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Petzel Gallery is proud to participate in Galleries Curate: RHE, a collaborative exhibition formed by a new global initiative compiled of 21 galleries from around the world. Designed to express the dynamic dialogue between the participants’ individual programs, Petzel is pleased to present the online exhibition Hydrosphere, organized following the inaugural curatorial subject of water, on view beginning March 22, 2021 – World Water Day.

The word RHE is borrowed from the Heraclitan aphorism panta rhei, meaning “everything flows.” Evoking the characteristics and effects of water: transience and interconnectivity, the new platform brings together galleries online and circulates exhibitions all over the world. Initially held together by the connected theme of physical bodies of water, the works on view in Hydrosphere speak to the nature of play, voyage, marvel, and even threat (of degradation and catastrophe), that the people, creatures, and lives existing in proximity to water embody. Here we see water represented in relation to landscape: the vastness of the sea, the mysteries of the ocean floor, the longevity of an iceberg, and the travels of objects and individuals across the many different bodies of water that we live amongst. Like the natural and near-constant movement and fluctuations of water itself, these disparate works range from poetic, humorous, wry, to lively – the animated sculptures of Cosima von Bonin, monumental seascapes meticulously painted by Sean Landers, and the absorbent cellulose structures of Adam McEwen coming together like tributaries to a larger body.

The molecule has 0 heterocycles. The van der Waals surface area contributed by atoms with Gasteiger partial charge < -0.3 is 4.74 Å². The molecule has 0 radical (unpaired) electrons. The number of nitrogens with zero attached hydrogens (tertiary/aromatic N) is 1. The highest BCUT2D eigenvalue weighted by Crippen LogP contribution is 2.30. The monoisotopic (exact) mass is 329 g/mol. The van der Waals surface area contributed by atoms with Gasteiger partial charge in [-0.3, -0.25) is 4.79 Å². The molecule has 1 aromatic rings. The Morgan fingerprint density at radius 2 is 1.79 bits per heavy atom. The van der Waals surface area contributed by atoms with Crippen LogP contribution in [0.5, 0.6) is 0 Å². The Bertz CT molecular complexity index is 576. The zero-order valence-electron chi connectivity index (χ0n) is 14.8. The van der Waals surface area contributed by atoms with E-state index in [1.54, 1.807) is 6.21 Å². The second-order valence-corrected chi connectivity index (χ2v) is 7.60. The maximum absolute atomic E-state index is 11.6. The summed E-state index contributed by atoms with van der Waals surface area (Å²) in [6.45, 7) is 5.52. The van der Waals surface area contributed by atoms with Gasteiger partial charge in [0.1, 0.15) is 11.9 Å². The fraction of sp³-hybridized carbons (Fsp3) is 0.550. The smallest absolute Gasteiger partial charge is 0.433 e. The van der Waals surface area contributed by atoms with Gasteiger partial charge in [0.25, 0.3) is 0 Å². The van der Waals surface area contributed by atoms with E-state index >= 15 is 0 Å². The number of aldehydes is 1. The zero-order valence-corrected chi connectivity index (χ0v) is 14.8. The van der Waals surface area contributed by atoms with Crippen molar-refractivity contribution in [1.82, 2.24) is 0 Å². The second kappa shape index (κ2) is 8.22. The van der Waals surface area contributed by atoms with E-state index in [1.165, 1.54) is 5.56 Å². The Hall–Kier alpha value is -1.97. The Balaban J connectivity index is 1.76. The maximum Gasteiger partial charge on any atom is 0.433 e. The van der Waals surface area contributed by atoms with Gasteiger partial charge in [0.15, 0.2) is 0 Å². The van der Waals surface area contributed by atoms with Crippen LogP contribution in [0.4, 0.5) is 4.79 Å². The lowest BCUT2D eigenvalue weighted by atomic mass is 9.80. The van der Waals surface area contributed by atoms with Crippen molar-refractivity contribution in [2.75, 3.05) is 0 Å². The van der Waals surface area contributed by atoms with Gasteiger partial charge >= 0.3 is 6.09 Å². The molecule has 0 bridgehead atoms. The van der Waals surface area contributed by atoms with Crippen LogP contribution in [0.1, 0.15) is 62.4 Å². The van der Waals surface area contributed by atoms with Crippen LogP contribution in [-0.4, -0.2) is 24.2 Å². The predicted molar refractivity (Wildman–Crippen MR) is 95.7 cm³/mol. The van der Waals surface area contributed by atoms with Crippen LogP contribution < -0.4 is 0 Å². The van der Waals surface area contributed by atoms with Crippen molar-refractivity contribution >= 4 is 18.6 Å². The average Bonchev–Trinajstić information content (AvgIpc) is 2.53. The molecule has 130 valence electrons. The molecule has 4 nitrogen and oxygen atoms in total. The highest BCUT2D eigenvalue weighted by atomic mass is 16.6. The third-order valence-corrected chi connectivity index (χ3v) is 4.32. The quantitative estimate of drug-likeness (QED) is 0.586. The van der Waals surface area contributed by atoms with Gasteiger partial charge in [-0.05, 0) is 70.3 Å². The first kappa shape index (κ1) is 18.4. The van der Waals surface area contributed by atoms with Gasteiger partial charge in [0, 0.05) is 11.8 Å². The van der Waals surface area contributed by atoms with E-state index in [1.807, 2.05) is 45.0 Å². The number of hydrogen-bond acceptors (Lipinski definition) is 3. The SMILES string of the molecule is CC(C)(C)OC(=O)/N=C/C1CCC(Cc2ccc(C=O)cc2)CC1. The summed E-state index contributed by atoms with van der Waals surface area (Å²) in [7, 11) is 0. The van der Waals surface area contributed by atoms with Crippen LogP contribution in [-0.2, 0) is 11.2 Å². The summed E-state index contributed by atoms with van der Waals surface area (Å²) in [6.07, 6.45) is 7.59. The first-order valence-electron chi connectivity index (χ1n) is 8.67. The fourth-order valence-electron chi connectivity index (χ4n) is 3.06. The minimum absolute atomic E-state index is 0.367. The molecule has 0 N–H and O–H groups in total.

Hydrosphere features work by Cosima von Bonin, Andrea Bowers, Christian Jankowski, Sean Landers, and Adam McEwen.

About Galleries Curate 

Galleries Curate is an informal group of contemporary galleries from around the world, formed as a result of the universally felt global crisis of the COVID-19 pandemic. The coalition focuses on a supportive sense of community and cooperative interactions through collaborative exhibitions designed to express the dynamic dialogue between our individual programs. RHE is the first chapter of this collaboration, an exhibition and website themed around a universal and, we hope, unifying subject: water. Like culture, water is never static but always in flux.

What Can I Write To Truly Move You,

To Reach You With These Words.

I Want You To Recognize Yourself In My Paintings,

For You To See This Fellow Voyager And Say Ahoy

—Sean Landers

Sean Landers
Around the World Alone (Epilogue I), 2011
Oil on linen; Captain's wheel: wood, brass, bronze
Painting: 108 x 174 inches, 274.3 x 442 cm. Captain's wheel: 65.75 x 11 inches, 167 x 27.9 cm

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Sean Landers
Ahoy, 2020
Oil on linen
30 x 36 inches 76.2 x 91.4 cm

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Sean Landers
The Sum, 2020
Oil on linen
30 x 36 inches 76.2 x 91.4 cm

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Andrea Bowers
Clean Air Pure Water Healthy Land Tree Sitting Platform for Forest Defense, 2012
Recycled wood, rope, carabiners, miscellaneous equipment and supplies
76.5 x 64 x 48 inches 194.3 x 162.6 x 121.9 cm

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Adam McEwen
Itch That Can’t Be Scratched, 2017
Inkjet print on cellulose sponge, graphite
56.7 x 87.6 x 5 inches 144 x 222.5 x 12.7 cm

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Cosima von Bonin
KILLER WHALE WITH LONG EYELASHES I (RHINO* VERSION) *Rhino by Renate Mueller, Germany, 1960s, 2018
Fabric, leather, canvas, wooden chair
42 x 105 x 39 inches 106.7 x 266.7 x 99.1 cm

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Cosima von Bonin
Glass reinforced plastic, wool, fabric, scarfs, trolley, steel base, ukulele, and chains
81 x 36 x 45 inches 205.7 x 91.4 x 114.3 cm